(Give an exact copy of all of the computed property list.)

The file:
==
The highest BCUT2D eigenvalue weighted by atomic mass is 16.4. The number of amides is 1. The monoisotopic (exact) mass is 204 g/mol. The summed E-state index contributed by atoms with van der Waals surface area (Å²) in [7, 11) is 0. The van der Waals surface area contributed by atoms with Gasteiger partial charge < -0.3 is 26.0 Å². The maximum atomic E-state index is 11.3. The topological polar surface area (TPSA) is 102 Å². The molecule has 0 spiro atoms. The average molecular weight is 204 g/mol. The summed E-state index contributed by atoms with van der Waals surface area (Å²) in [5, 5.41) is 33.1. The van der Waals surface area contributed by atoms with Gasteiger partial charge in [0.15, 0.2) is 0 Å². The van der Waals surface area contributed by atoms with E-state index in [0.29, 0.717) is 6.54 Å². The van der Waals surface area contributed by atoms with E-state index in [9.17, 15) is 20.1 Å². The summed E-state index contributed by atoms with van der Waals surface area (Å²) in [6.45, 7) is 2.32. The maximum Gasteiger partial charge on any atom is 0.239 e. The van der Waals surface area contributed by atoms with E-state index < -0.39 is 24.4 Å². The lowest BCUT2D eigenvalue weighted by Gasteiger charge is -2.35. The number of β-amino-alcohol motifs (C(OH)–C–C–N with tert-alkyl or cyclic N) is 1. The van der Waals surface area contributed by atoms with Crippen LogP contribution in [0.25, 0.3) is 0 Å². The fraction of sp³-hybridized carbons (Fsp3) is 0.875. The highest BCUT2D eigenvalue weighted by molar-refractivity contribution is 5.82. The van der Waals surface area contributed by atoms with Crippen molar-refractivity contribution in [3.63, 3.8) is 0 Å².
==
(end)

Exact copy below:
The highest BCUT2D eigenvalue weighted by atomic mass is 16.4. The number of amides is 1. The monoisotopic (exact) mass is 204 g/mol. The summed E-state index contributed by atoms with van der Waals surface area (Å²) in [7, 11) is 0. The van der Waals surface area contributed by atoms with Gasteiger partial charge < -0.3 is 26.0 Å². The maximum atomic E-state index is 11.3. The topological polar surface area (TPSA) is 102 Å². The molecule has 0 spiro atoms. The average molecular weight is 204 g/mol. The summed E-state index contributed by atoms with van der Waals surface area (Å²) in [5, 5.41) is 33.1. The van der Waals surface area contributed by atoms with Gasteiger partial charge in [0.15, 0.2) is 0 Å². The van der Waals surface area contributed by atoms with E-state index in [0.29, 0.717) is 6.54 Å². The van der Waals surface area contributed by atoms with E-state index in [9.17, 15) is 20.1 Å². The summed E-state index contributed by atoms with van der Waals surface area (Å²) in [6.45, 7) is 2.32. The maximum Gasteiger partial charge on any atom is 0.239 e. The van der Waals surface area contributed by atoms with E-state index < -0.39 is 24.4 Å². The lowest BCUT2D eigenvalue weighted by Gasteiger charge is -2.35. The number of β-amino-alcohol motifs (C(OH)–C–C–N with tert-alkyl or cyclic N) is 1. The van der Waals surface area contributed by atoms with Crippen LogP contribution in [0.25, 0.3) is 0 Å². The fraction of sp³-hybridized carbons (Fsp3) is 0.875. The highest BCUT2D eigenvalue weighted by molar-refractivity contribution is 5.82. The van der Waals surface area contributed by atoms with Crippen molar-refractivity contribution in [3.63, 3.8) is 0 Å².